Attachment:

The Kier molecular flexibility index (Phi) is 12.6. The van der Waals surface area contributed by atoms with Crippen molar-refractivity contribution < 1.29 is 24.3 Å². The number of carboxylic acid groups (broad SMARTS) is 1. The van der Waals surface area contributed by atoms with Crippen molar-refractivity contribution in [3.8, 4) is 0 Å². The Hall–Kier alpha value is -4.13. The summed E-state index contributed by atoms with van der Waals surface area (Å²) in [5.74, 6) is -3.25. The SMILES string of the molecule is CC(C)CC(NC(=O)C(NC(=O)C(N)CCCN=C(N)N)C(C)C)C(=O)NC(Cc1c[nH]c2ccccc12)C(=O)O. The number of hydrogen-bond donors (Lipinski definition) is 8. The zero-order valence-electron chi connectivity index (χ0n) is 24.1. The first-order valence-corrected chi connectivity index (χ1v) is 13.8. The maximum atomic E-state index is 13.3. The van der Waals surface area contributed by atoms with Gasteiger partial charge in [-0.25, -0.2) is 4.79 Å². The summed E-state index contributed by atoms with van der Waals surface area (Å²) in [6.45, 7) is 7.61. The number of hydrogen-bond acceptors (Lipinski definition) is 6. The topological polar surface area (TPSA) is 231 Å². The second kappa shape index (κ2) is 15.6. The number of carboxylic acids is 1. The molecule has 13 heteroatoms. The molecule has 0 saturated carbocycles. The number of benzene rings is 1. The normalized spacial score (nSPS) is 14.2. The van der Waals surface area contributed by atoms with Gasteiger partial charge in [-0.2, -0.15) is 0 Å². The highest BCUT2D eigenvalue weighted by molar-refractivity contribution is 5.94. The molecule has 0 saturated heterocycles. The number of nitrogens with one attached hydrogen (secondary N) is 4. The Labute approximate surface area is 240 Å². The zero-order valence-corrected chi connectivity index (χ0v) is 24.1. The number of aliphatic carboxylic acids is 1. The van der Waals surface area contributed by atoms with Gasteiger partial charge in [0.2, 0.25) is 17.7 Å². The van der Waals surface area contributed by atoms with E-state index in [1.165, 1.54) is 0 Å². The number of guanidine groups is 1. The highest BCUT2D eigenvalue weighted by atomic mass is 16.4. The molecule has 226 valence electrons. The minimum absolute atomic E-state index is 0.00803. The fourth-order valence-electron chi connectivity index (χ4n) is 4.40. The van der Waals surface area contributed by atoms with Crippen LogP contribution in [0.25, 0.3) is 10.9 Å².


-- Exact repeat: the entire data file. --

The Kier molecular flexibility index (Phi) is 12.6. The van der Waals surface area contributed by atoms with Crippen molar-refractivity contribution < 1.29 is 24.3 Å². The number of carboxylic acid groups (broad SMARTS) is 1. The van der Waals surface area contributed by atoms with Crippen molar-refractivity contribution in [3.8, 4) is 0 Å². The Hall–Kier alpha value is -4.13. The summed E-state index contributed by atoms with van der Waals surface area (Å²) in [5.74, 6) is -3.25. The SMILES string of the molecule is CC(C)CC(NC(=O)C(NC(=O)C(N)CCCN=C(N)N)C(C)C)C(=O)NC(Cc1c[nH]c2ccccc12)C(=O)O. The number of hydrogen-bond donors (Lipinski definition) is 8. The zero-order valence-electron chi connectivity index (χ0n) is 24.1. The first-order valence-corrected chi connectivity index (χ1v) is 13.8. The maximum atomic E-state index is 13.3. The van der Waals surface area contributed by atoms with Gasteiger partial charge in [-0.25, -0.2) is 4.79 Å². The summed E-state index contributed by atoms with van der Waals surface area (Å²) in [6.45, 7) is 7.61. The number of hydrogen-bond acceptors (Lipinski definition) is 6. The topological polar surface area (TPSA) is 231 Å². The second kappa shape index (κ2) is 15.6. The number of carboxylic acids is 1. The molecule has 13 heteroatoms. The molecule has 0 saturated carbocycles. The number of benzene rings is 1. The normalized spacial score (nSPS) is 14.2. The van der Waals surface area contributed by atoms with Gasteiger partial charge in [-0.2, -0.15) is 0 Å². The highest BCUT2D eigenvalue weighted by molar-refractivity contribution is 5.94. The molecule has 0 saturated heterocycles. The number of nitrogens with one attached hydrogen (secondary N) is 4. The Labute approximate surface area is 240 Å². The zero-order valence-corrected chi connectivity index (χ0v) is 24.1. The number of aliphatic carboxylic acids is 1. The van der Waals surface area contributed by atoms with Gasteiger partial charge in [0.2, 0.25) is 17.7 Å². The van der Waals surface area contributed by atoms with E-state index in [1.165, 1.54) is 0 Å². The number of guanidine groups is 1. The highest BCUT2D eigenvalue weighted by atomic mass is 16.4. The molecule has 226 valence electrons. The minimum absolute atomic E-state index is 0.00803. The fourth-order valence-electron chi connectivity index (χ4n) is 4.40. The van der Waals surface area contributed by atoms with Crippen LogP contribution in [0.25, 0.3) is 10.9 Å².